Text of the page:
– Advertisement – – Advertisement – – Advertisement – NBC News has not yet projected the presidential election results, as several states remain uncalled. Democrats, meanwhile are projected to hold control of the House, while it’s unclear how the Senate race will play out.Some investors also viewed the potential for Republicans to hold onto the Senate as a positive for tech stocks, since higher capital gains taxes from a Democrat congress could have weighed on the sector.Subscribe to CNBC PRO for access to the livestream of CNBC’s continuous election and business news coverage. Shares of the major tech-related companies jumped early Wednesday as investors flocked toward Microsoft and the FAANG family, comprised of Facebook, Apple, Amazon, Netflix and Google parent company Alphabet, while the U.S. waited for a clear presidential winner.Facebook stock was the biggest winner of the morning, as shares jumped more than 6%. Apple traded up nearly 3%. Amazon stock jumped more than 3.5%. Netflix traded more than 3% higher, while Alphabet’s stock was up more than 3.5%. Microsoft also traded up more than 3.5%. The moves were part of a broader market jump.Investors attributed the move in tech to a number of factors, including the group’s consistently solid returns and safety appeal in times of uncertainty. The group also factored in the possibility that Congress could remain split, which would making sweeping legislation against Big Tech harder to pass.- Advertisement – Facebook CEO Mark Zuckerberg in 2017.KENZO TRIBOUILLARD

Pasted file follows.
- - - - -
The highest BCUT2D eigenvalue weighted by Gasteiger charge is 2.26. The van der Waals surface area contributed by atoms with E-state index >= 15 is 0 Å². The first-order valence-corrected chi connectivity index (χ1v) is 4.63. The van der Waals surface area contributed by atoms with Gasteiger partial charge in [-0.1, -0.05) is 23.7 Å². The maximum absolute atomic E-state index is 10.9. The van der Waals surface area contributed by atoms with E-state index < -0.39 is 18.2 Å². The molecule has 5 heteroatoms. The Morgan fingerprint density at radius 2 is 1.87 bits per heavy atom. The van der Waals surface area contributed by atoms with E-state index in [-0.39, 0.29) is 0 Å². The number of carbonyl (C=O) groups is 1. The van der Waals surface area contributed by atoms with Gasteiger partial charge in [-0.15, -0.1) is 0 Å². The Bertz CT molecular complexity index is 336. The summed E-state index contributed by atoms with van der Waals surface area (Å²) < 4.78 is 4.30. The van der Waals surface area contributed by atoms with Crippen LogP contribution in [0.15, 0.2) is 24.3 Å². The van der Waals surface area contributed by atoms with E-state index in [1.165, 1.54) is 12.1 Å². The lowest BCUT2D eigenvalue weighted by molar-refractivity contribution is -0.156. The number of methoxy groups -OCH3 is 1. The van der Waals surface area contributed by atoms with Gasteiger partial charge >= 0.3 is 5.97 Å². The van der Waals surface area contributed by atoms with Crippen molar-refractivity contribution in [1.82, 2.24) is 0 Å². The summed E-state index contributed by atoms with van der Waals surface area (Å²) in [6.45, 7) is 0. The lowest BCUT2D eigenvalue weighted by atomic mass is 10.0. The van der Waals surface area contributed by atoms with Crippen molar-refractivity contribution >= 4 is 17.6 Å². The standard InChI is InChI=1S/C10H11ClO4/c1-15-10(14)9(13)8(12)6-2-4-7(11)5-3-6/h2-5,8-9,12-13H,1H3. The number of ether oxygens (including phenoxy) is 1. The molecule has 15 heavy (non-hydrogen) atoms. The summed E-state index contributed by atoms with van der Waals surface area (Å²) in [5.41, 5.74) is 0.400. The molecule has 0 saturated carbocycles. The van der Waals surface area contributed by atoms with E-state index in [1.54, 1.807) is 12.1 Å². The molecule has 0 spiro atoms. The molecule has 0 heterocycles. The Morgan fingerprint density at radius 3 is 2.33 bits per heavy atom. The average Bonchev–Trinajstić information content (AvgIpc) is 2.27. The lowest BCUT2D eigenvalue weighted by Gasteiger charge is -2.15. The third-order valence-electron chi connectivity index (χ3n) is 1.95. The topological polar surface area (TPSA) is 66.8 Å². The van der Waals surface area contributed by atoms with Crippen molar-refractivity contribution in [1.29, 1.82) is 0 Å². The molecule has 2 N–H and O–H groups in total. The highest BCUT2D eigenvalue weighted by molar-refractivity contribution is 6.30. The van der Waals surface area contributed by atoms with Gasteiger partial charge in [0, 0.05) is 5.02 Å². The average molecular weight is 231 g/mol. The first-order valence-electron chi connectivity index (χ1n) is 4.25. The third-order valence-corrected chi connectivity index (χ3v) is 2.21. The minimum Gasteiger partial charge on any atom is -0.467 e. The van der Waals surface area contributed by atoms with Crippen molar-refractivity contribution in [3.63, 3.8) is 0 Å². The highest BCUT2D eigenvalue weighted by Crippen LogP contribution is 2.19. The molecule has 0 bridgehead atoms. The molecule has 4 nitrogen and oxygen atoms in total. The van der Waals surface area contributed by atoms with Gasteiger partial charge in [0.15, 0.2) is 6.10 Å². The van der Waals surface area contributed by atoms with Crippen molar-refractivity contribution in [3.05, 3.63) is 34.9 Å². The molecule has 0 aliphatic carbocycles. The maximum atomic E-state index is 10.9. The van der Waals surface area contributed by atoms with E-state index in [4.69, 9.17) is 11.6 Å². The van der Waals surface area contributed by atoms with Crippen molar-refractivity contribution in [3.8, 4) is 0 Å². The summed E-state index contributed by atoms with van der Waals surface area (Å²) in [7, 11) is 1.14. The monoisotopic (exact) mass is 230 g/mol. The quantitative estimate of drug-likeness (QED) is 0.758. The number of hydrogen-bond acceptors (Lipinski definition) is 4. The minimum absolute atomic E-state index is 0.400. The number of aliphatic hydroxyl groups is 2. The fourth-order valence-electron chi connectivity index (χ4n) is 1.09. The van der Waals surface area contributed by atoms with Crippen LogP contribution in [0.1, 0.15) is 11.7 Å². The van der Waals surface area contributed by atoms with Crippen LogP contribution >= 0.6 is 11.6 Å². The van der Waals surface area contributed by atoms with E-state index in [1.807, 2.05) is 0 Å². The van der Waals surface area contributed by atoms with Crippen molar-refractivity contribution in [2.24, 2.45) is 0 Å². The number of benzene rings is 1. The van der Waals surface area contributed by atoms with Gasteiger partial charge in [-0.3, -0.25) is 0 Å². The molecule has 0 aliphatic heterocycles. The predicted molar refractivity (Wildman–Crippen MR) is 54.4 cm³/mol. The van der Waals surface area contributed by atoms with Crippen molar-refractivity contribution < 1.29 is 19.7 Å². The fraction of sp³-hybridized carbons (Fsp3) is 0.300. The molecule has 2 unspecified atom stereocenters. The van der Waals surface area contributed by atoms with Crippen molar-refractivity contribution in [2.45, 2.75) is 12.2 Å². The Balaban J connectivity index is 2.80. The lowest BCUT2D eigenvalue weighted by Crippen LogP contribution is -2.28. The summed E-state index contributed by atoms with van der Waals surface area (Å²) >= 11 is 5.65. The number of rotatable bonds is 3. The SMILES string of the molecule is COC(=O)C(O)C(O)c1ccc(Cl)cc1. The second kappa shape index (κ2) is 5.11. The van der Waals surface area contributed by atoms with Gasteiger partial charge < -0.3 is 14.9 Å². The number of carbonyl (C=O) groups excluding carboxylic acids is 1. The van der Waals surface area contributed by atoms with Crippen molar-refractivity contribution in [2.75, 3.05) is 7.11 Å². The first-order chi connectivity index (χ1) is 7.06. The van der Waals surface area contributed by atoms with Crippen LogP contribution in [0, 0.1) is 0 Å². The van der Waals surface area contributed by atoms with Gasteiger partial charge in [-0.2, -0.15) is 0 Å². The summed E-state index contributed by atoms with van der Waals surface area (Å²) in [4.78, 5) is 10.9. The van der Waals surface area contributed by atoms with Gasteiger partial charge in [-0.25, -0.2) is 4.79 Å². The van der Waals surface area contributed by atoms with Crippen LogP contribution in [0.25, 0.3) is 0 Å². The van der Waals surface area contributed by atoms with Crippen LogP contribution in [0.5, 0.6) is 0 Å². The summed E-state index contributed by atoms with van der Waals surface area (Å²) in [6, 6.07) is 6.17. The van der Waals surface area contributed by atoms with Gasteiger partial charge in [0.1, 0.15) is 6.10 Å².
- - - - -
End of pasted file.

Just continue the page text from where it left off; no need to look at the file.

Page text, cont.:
State-owned electricity firm PLN will continue sending meter inspectors to Jakarta homes during the second reinstatement of large-scale social restrictions (PSBB) to prevent household power bills from skyrocketing.The company had stopped sending inspectors in April, when Jakarta first entered lockdown, which caused household electricity bills to jump over the following months, triggering public outcry and a government investigation.“This is done to ensure that customers’ electricity bills match with their electricity consumption,” PLN spokesman Agung Murdifi said of the new decision on Monday evening. However, PLN will not send inspectors to closed-off neighborhoods and locked homes, he added. These homes will need to report their power consumption – expressed as a kilowatt hour (kWh) on each electricity meter – via instant messaging service WhatsApp between the 24th and 27th of each month.Read also: Charged exchange: PLN electricity billing confusion enters third monthPLN warned that it would use a new bill calculation method — the direct cause of the bill spikes — for such inaccessible homes that do not report in time.The company previously conceded that 1.93 million homes received unfairly high power bills in June due to the new calculation method. PLN had resumed fully dispatching inspectors by that month, including for Jakarta, which had entered a looser, transitional PSBB period.Jakarta reentered a two-week PSBB period starting on Monday to contain the spread of COVID-19, which has killed 1,418 residents, the second-highest provincial death toll behind East Java.Topics :